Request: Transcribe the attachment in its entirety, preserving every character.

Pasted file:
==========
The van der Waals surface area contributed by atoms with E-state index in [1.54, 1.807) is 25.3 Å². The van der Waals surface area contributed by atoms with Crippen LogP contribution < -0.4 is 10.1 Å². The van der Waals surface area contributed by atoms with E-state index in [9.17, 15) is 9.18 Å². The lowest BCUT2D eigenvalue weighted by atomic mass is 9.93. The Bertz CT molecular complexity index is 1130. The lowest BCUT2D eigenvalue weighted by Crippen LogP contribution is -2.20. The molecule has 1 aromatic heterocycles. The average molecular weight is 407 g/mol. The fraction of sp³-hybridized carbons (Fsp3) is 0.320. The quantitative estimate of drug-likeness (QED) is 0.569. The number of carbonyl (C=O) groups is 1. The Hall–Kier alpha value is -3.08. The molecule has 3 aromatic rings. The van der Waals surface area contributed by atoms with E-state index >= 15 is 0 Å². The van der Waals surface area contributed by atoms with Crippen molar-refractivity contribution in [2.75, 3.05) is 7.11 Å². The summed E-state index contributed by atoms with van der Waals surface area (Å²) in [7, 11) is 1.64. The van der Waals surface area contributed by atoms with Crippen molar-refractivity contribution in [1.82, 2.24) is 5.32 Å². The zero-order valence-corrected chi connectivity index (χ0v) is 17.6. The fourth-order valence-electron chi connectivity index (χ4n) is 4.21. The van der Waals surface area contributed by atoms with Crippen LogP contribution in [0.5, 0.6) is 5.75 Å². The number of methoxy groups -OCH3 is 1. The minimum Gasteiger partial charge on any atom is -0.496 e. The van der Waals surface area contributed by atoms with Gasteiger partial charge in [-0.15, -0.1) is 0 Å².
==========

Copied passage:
The van der Waals surface area contributed by atoms with E-state index in [1.54, 1.807) is 25.3 Å². The van der Waals surface area contributed by atoms with Crippen LogP contribution < -0.4 is 10.1 Å². The van der Waals surface area contributed by atoms with E-state index in [9.17, 15) is 9.18 Å². The lowest BCUT2D eigenvalue weighted by atomic mass is 9.93. The Bertz CT molecular complexity index is 1130. The lowest BCUT2D eigenvalue weighted by Crippen LogP contribution is -2.20. The molecule has 1 aromatic heterocycles. The average molecular weight is 407 g/mol. The fraction of sp³-hybridized carbons (Fsp3) is 0.320. The quantitative estimate of drug-likeness (QED) is 0.569. The number of carbonyl (C=O) groups is 1. The Hall–Kier alpha value is -3.08. The molecule has 3 aromatic rings. The van der Waals surface area contributed by atoms with E-state index >= 15 is 0 Å². The van der Waals surface area contributed by atoms with Crippen molar-refractivity contribution in [2.75, 3.05) is 7.11 Å². The summed E-state index contributed by atoms with van der Waals surface area (Å²) in [7, 11) is 1.64. The van der Waals surface area contributed by atoms with Crippen molar-refractivity contribution in [1.82, 2.24) is 5.32 Å². The zero-order valence-corrected chi connectivity index (χ0v) is 17.6. The fourth-order valence-electron chi connectivity index (χ4n) is 4.21. The van der Waals surface area contributed by atoms with Crippen LogP contribution in [0.5, 0.6) is 5.75 Å². The number of methoxy groups -OCH3 is 1. The minimum Gasteiger partial charge on any atom is -0.496 e. The van der Waals surface area contributed by atoms with Gasteiger partial charge in [-0.15, -0.1) is 0 Å².